1580 Parrying Dagger Spotlight

The Arms & Armor 1580 Parrying Dagger is an elegant piece we have been making for quite some time. Based on an original artifact from the late 16th century, this dagger is 17.5" overall, with a graceful but solid 12", diamond sectioned blade. It is a classic off hand dagger for use in Rapier and Dagger combat as seen in the early rapier manuals such as Agrippa.  

Agrippa image from 1553

Camillo Agrippa published 1553

This detailed hilt was originally made by a craftsman in the 16th century, and we have preserved his work by making a mold of the original guard and pommel, from which we use a lost-wax casting process to reproduce it exactly.   The blade is hand-ground, hardened and tempered, and each grip is hand sculpted from a piece of ash wood, covered in leather that has been shrunk with beeswax. The design details on the piece are crisp and elegant, with the cusped ends of the arms matching a detail on the center of the side ring. The pommel has alternating thin and wide ridges around its center and tapers to a smooth top and bottom. 

1580 Parrying Dagger #048 by Arms & Armor Inc.

1580 Parrying Dagger

One of the interesting features of this dagger are the down-turned guard arms that lift from the plane of the blade. This detail helps the dagger to get a better purchase on the opponent's sword blade, giving the wielder a momentary advantage in the fight. If you want more information on parrying daggers in general, check out this previous blog in which we dig into the form more deeply.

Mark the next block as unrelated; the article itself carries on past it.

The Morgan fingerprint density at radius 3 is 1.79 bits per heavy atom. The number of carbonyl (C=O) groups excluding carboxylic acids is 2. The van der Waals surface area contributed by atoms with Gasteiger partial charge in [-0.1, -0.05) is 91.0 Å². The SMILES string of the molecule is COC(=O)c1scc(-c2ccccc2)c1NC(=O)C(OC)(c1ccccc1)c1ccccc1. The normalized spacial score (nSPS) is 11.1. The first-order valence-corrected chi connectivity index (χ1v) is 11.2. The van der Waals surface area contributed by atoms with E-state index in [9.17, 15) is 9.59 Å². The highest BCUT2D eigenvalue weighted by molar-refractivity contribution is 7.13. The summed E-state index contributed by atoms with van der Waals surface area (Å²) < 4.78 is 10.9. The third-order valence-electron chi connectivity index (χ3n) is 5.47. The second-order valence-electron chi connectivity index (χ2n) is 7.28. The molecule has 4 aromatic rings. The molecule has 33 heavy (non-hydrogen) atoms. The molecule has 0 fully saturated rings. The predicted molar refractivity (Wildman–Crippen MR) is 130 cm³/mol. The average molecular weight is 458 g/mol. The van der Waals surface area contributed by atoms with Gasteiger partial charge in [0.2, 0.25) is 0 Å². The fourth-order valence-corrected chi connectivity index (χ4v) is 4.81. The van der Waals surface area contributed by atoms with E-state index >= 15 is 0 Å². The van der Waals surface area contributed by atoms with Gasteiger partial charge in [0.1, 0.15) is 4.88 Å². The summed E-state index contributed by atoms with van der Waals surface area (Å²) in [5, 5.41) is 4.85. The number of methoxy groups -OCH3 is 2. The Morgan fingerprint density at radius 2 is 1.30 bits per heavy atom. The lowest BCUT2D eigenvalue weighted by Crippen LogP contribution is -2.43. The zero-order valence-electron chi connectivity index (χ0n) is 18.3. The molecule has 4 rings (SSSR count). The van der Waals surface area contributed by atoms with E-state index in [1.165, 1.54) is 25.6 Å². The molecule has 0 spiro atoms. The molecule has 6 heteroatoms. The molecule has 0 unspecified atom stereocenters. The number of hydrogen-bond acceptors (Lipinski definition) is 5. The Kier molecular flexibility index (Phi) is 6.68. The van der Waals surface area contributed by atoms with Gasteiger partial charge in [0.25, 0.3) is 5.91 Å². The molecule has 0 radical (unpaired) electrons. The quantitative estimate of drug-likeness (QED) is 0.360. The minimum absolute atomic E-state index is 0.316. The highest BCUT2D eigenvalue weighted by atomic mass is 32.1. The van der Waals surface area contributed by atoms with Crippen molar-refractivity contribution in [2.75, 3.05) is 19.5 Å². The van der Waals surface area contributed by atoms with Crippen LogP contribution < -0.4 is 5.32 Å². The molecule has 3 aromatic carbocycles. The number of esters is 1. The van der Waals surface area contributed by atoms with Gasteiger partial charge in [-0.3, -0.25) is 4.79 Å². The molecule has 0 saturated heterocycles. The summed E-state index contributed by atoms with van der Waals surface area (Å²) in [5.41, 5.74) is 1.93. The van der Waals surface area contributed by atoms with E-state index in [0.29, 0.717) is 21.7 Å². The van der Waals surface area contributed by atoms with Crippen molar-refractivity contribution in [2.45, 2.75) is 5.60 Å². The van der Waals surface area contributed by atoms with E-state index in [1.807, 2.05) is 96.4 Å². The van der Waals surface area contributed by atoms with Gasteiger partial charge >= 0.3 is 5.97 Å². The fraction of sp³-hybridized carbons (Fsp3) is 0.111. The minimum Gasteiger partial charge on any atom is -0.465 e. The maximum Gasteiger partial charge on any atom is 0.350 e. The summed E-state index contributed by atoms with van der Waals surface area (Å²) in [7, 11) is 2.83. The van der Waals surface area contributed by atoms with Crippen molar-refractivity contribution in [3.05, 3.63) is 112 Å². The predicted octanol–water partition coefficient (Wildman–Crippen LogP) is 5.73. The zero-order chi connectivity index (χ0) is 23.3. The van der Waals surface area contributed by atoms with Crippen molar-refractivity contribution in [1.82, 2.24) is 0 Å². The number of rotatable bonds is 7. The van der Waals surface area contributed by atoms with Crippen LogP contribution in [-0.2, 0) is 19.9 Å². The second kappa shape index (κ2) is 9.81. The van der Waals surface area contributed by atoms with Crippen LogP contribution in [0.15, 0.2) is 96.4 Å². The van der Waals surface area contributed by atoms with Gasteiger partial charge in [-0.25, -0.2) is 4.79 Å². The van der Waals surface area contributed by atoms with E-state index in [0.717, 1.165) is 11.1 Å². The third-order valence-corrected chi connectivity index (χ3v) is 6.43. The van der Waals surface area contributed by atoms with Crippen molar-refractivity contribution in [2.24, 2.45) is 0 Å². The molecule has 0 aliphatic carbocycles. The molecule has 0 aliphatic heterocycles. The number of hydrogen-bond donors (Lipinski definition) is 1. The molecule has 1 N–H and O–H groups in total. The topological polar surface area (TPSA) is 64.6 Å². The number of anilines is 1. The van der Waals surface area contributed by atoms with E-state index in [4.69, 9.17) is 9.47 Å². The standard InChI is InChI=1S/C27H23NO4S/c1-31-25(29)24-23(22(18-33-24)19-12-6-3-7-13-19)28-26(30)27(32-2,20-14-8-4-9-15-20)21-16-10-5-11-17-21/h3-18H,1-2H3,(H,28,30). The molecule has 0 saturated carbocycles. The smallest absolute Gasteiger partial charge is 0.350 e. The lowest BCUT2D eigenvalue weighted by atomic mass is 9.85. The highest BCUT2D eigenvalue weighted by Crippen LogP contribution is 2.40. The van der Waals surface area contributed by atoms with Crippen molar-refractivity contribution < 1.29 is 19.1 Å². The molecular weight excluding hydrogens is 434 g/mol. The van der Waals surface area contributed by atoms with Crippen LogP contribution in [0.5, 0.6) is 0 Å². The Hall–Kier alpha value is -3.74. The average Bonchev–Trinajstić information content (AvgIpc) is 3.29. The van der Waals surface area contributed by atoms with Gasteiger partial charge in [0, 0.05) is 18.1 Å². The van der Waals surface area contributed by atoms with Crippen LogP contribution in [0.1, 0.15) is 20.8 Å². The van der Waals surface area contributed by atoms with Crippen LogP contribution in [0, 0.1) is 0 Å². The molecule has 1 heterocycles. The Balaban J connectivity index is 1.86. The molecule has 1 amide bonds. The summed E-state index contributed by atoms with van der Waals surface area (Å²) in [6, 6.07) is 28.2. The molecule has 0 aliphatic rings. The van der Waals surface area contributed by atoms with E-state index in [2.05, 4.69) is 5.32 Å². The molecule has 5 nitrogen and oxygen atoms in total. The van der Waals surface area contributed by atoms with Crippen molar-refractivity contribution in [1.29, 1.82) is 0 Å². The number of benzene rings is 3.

1580 Parrying Dagger side view
The dagger can be purchased with a simple Leather Scabbard or our Fancy Parrying Dagger Scabbard depending on your needs. The blade can be ordered sharp as per the original or rebatted for use in training or stage. We can also make this dagger with a more flexible, blunt blade for controlled sparring.

1580 Parrying Dagger Spotlight
divider swords

Nathan Clough, Ph.D. is Vice President of Arms and Armor and a member of the governing board of The Oakeshott Institute. He is a historical martial artist and a former university professor of cultural geography.  He has given presentations on historical arms at events including Longpoint and Combatcon, and presented scholarly papers at, among others, The International Congress on Medieval Studies.

Craig Johnson is the Production Manager of Arms and Armor and Secretary of The Oakeshott Institute. He has taught and published on the history of arms, armor and western martial arts for over 30 years. He has lectured at several schools and Universities, WMAW, HEMAC, 4W, and ICMS at Kalamazoo. His experiences include iron smelting, jousting, theatrical combat instruction and choreography, historical research, European martial arts and crafting weapons and armor since 1985.

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